Bookmark   September 29, 2010 at 7:24PM
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lakemayor

lpinkmoountain, I love the big soft iced cookies. I buy "Lofthouse" and I could eat the whole package. I've tried several times to come up with a recipe for them. I have made them with Bisquick and believe it or not, they taste very simular to the "Lofthouse" brand. Of course, I think part of it the in the icing which has to have a little almond flavoring. My all time favorite cookie.

    Bookmark   September 30, 2010 at 7:22AM
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grainlady_ks

Sorry for any inconvenience, but I have omitted the amount of oatmeal in the recipe I posted above for Black Walnut and Oatmeal Cookies. The amount is 3 cups. -Grainlady :-(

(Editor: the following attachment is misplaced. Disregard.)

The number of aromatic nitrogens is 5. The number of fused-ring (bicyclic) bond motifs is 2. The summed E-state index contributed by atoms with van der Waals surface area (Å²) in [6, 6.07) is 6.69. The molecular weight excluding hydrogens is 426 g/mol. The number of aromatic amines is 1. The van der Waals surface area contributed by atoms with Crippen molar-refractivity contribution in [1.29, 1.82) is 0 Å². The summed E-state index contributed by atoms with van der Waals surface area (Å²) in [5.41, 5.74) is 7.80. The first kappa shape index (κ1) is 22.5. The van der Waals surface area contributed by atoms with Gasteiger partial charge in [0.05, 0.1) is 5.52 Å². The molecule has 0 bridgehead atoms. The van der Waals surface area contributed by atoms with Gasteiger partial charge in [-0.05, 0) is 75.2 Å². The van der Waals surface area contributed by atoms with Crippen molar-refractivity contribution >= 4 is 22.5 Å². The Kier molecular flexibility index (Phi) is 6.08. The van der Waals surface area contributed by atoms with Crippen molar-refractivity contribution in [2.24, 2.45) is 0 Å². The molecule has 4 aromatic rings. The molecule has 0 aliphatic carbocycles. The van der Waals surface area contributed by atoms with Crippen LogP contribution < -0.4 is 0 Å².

BLACK WALNUT AND OATMEAL COOKIES

3/4 c. brown sugar
1/2 c. sugar
1 egg
1-1/4 c. butter
1 t. vanilla
3 c. oatmeal
1-1/2 c. flour
1/2 c. raisins or chocolate chips (optional)
1-1/4 t. cinnamon
1 t. baking soda
3/4 t. salt
1/4 t. nutmeg
2 c. black walnuts

Mix sugar, egg, butter and vanilla together. Stir in dry ingredients and black walnuts. Spoon onto a cookie sheet. Bake in preheated oven at 350 degrees F. for 10 minutes. remove from oven and let cool. Makes 3 dozen.

    Bookmark   September 30, 2010 at 11:49AM
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Virginia7074

I can't buy Lofthouse cookies - or I would eat the entire package! Lakemayor, I'd love to try your Bisquick adaptation. I've often thought that they taste like they have cornstarch in them, too.

    Bookmark   October 1, 2010 at 4:51PM
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jojoco

Me too, Karen (can we call you karen?). Please post your recipe for the Lofthouse cookies.

Thanks,
Jo

    Bookmark   October 1, 2010 at 5:49PM
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lakemayor